Luckin Coffee’s value crashes after it admits falsifying sales data
Chinese chain Luckin Coffee has admitted senior executives exaggerated sales to boost the company’s worth and reputation.
In a stunning admission, the company has advised investors not to rely on financial statements for the nine months to September last year. Transactions totalling about 2.2 billion yuan (US$310 million), have been cited.
COO Jian Liu and an unspecified number of other employees have been suspended while the company’s board investigates their misconduct.
“Certain costs and expenses were also substantially inflated by fabricated transactions during this period,” Luckin said in a stock exchange filing.
Shares in the company plunged by 81 per cent yesterday after the company’s admission.
Launched in January 2018, Luckin Coffee’s growth trajectory was so fast the company was valued at an astonishing US$2.2 billion within 12 months.
The true extent of the misrepresentations remains unclear while a panel reviews financial records. However, in November, the company claimed sales were running at six-times the rate of the previous year.
Prior to its listing in the US, the company secured investment from the Singapore Government sovereign wealth fund GIC and China International Capital Corp, among others. It raised US$778 million in early January, and $645 million in a US IPO.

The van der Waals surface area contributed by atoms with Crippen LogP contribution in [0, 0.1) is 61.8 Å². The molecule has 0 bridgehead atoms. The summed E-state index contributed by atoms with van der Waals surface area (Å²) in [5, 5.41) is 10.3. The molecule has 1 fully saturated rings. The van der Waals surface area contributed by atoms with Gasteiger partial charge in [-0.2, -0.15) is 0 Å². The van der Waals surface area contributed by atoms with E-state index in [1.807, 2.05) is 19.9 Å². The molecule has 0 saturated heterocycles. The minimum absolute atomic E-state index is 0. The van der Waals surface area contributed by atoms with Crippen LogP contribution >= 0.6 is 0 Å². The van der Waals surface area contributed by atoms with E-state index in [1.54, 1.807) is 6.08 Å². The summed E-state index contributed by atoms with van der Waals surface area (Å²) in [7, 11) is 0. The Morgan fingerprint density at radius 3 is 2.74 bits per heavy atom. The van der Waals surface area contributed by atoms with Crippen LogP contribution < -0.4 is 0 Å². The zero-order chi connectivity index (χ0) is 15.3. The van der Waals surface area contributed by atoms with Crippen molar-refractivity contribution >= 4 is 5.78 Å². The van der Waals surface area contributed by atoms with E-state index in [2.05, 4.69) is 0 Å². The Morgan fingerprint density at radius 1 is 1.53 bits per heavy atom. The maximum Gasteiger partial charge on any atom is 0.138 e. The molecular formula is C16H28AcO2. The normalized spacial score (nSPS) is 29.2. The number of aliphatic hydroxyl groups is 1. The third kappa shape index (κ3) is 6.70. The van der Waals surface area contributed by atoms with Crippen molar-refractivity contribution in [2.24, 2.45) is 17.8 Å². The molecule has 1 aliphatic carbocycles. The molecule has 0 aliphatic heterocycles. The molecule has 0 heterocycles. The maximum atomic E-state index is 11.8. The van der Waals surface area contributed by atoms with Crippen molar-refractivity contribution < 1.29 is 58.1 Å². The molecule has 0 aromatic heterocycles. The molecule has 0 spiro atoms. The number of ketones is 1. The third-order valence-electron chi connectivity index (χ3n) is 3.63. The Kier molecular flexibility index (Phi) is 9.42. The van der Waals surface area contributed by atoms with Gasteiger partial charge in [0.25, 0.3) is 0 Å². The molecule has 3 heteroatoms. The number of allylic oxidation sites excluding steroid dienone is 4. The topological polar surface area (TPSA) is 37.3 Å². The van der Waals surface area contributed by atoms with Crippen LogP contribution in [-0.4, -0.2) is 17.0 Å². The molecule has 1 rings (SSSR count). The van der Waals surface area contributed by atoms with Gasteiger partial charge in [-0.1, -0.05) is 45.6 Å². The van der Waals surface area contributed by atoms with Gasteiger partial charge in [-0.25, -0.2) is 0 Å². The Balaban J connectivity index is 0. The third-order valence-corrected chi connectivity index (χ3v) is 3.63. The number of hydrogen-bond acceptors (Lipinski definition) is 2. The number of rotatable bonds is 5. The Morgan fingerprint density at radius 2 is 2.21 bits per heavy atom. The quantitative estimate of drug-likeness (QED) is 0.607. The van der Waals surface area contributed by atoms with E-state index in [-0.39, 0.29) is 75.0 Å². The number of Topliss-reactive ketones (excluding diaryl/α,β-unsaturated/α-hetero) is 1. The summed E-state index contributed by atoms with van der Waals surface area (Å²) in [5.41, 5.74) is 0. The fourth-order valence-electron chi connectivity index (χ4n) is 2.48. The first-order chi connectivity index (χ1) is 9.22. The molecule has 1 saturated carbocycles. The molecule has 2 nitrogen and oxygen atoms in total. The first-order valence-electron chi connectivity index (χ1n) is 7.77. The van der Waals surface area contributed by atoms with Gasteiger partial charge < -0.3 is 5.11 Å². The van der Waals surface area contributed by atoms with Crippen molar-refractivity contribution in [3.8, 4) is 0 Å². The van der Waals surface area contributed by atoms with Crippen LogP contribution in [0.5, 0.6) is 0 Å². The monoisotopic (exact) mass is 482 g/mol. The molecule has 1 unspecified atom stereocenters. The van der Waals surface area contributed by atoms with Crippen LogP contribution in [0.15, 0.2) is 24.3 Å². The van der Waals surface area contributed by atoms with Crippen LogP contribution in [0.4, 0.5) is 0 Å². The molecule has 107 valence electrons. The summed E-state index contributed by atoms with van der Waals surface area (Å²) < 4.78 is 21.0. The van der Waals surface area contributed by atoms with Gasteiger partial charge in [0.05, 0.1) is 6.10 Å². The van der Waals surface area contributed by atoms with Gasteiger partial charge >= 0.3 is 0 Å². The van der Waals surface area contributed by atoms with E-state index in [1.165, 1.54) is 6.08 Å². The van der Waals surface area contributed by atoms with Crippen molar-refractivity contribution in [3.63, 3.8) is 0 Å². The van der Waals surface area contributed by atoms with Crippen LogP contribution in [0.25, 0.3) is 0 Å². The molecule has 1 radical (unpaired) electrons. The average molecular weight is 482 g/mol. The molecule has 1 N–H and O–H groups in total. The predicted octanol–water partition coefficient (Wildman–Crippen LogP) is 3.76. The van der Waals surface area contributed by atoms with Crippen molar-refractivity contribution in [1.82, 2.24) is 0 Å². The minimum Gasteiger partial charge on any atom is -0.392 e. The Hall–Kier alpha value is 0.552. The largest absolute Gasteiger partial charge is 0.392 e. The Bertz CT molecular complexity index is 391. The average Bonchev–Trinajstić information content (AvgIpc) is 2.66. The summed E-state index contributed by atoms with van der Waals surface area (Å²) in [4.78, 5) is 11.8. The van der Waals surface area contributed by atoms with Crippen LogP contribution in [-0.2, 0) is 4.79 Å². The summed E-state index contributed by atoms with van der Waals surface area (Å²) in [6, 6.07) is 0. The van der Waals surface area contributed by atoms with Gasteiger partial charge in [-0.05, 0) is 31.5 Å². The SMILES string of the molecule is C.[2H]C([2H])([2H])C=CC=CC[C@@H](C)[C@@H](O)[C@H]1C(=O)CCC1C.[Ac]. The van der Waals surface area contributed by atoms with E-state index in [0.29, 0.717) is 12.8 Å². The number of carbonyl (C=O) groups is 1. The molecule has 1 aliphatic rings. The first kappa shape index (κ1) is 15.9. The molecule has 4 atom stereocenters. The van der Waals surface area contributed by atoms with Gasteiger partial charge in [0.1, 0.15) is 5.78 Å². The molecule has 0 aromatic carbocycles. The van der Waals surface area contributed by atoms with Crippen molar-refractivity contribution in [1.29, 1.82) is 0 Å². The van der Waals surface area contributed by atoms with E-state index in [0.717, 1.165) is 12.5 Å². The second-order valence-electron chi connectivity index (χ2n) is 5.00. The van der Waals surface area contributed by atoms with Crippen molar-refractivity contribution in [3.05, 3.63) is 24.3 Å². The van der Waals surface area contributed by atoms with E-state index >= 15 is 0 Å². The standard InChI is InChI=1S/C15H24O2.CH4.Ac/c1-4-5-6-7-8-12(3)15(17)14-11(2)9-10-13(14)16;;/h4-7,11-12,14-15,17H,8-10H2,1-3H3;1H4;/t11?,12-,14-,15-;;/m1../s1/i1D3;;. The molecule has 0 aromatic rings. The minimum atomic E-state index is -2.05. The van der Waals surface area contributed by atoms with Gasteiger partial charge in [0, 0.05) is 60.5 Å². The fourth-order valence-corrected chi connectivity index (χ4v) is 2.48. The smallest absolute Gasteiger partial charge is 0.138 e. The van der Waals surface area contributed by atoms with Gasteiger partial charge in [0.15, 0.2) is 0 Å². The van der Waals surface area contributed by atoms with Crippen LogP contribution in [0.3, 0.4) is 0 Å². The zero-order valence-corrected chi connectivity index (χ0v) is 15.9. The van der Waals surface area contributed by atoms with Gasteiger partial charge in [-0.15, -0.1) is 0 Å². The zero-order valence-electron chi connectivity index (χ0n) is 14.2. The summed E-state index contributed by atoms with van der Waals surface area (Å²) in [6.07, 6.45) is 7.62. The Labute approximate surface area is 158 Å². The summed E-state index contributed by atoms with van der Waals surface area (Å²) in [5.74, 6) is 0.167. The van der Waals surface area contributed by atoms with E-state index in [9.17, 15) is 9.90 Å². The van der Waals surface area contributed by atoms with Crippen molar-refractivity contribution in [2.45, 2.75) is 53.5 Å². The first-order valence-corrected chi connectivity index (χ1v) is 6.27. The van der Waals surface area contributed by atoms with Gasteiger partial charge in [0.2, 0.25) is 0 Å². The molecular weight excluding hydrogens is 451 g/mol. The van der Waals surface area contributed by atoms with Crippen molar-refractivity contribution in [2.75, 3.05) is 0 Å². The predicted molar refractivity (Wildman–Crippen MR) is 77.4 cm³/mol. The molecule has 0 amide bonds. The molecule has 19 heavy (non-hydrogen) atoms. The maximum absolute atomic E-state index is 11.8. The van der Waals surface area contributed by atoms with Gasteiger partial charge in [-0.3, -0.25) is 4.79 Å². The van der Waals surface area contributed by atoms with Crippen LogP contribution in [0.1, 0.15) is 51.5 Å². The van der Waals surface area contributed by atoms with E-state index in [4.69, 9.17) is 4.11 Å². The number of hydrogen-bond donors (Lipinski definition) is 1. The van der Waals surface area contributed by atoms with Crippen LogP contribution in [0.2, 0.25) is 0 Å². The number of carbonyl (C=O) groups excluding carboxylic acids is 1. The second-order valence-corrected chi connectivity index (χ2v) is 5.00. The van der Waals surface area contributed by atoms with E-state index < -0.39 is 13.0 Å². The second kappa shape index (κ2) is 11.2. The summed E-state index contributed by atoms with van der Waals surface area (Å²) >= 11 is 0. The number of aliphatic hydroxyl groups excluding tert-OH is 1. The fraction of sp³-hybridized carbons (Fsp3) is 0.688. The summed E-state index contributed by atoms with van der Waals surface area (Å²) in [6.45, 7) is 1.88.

Luckin Coffee has previously been touted as a serious threat to US chain Starbucks which currently dominates China’s fast-growing coffee cafe market.
Luckin Coffee’s aggressive competitive strategy involves an IT-focused approach whereby customers purchase coffee via an app, with which they can then monitor brewing progress via livestream. It was counting on technology and a considerably lower price point to win market share from Starbucks.
Luckin Coffee was planning to reach 10,000 locations by the end of next year, but analysts are now casting doubt on its ability to achieve that goal. At the end of last year it had 4500.
“It will take several years for management to repair its credibility,” Keybanc Capital Markets analyst Eric Gonzalez said in a note to clients, reported by Bloomberg.